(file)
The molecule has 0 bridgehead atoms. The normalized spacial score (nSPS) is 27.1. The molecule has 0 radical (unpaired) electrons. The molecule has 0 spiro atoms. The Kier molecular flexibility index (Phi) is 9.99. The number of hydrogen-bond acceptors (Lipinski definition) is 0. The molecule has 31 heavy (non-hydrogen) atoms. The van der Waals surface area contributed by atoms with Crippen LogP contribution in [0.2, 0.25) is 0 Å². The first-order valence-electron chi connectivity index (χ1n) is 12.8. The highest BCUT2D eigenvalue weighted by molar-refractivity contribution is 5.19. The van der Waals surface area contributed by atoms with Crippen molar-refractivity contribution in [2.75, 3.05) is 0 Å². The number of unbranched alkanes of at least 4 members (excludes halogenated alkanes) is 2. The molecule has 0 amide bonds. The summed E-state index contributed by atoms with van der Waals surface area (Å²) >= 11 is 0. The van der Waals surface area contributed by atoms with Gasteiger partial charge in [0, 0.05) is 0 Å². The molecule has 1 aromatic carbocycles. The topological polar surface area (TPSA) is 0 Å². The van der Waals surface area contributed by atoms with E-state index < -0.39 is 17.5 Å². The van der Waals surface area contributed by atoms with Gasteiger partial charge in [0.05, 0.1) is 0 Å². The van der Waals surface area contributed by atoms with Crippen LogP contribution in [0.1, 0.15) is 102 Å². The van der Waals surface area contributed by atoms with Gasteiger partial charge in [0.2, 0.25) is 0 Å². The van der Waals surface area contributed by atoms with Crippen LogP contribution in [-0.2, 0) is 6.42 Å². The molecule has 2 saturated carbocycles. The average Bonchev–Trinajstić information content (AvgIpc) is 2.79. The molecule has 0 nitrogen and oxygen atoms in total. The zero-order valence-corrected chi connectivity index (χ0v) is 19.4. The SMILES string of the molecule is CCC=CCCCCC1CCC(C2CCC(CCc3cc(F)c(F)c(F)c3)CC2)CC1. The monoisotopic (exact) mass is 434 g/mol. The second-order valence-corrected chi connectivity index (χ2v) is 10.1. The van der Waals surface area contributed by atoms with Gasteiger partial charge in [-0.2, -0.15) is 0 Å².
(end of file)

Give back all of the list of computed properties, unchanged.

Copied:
The molecule has 0 bridgehead atoms. The normalized spacial score (nSPS) is 27.1. The molecule has 0 radical (unpaired) electrons. The molecule has 0 spiro atoms. The Kier molecular flexibility index (Phi) is 9.99. The number of hydrogen-bond acceptors (Lipinski definition) is 0. The molecule has 31 heavy (non-hydrogen) atoms. The van der Waals surface area contributed by atoms with Crippen LogP contribution in [0.2, 0.25) is 0 Å². The first-order valence-electron chi connectivity index (χ1n) is 12.8. The highest BCUT2D eigenvalue weighted by molar-refractivity contribution is 5.19. The van der Waals surface area contributed by atoms with Crippen molar-refractivity contribution in [2.75, 3.05) is 0 Å². The number of unbranched alkanes of at least 4 members (excludes halogenated alkanes) is 2. The molecule has 0 amide bonds. The summed E-state index contributed by atoms with van der Waals surface area (Å²) >= 11 is 0. The van der Waals surface area contributed by atoms with Gasteiger partial charge in [0, 0.05) is 0 Å². The molecule has 1 aromatic carbocycles. The topological polar surface area (TPSA) is 0 Å². The van der Waals surface area contributed by atoms with E-state index < -0.39 is 17.5 Å². The van der Waals surface area contributed by atoms with Gasteiger partial charge in [0.05, 0.1) is 0 Å². The van der Waals surface area contributed by atoms with Crippen LogP contribution in [0.1, 0.15) is 102 Å². The van der Waals surface area contributed by atoms with Gasteiger partial charge in [0.2, 0.25) is 0 Å². The van der Waals surface area contributed by atoms with Crippen LogP contribution in [-0.2, 0) is 6.42 Å². The molecule has 2 saturated carbocycles. The average Bonchev–Trinajstić information content (AvgIpc) is 2.79. The molecule has 0 nitrogen and oxygen atoms in total. The zero-order valence-corrected chi connectivity index (χ0v) is 19.4. The SMILES string of the molecule is CCC=CCCCCC1CCC(C2CCC(CCc3cc(F)c(F)c(F)c3)CC2)CC1. The monoisotopic (exact) mass is 434 g/mol. The second-order valence-corrected chi connectivity index (χ2v) is 10.1. The van der Waals surface area contributed by atoms with Gasteiger partial charge in [-0.2, -0.15) is 0 Å².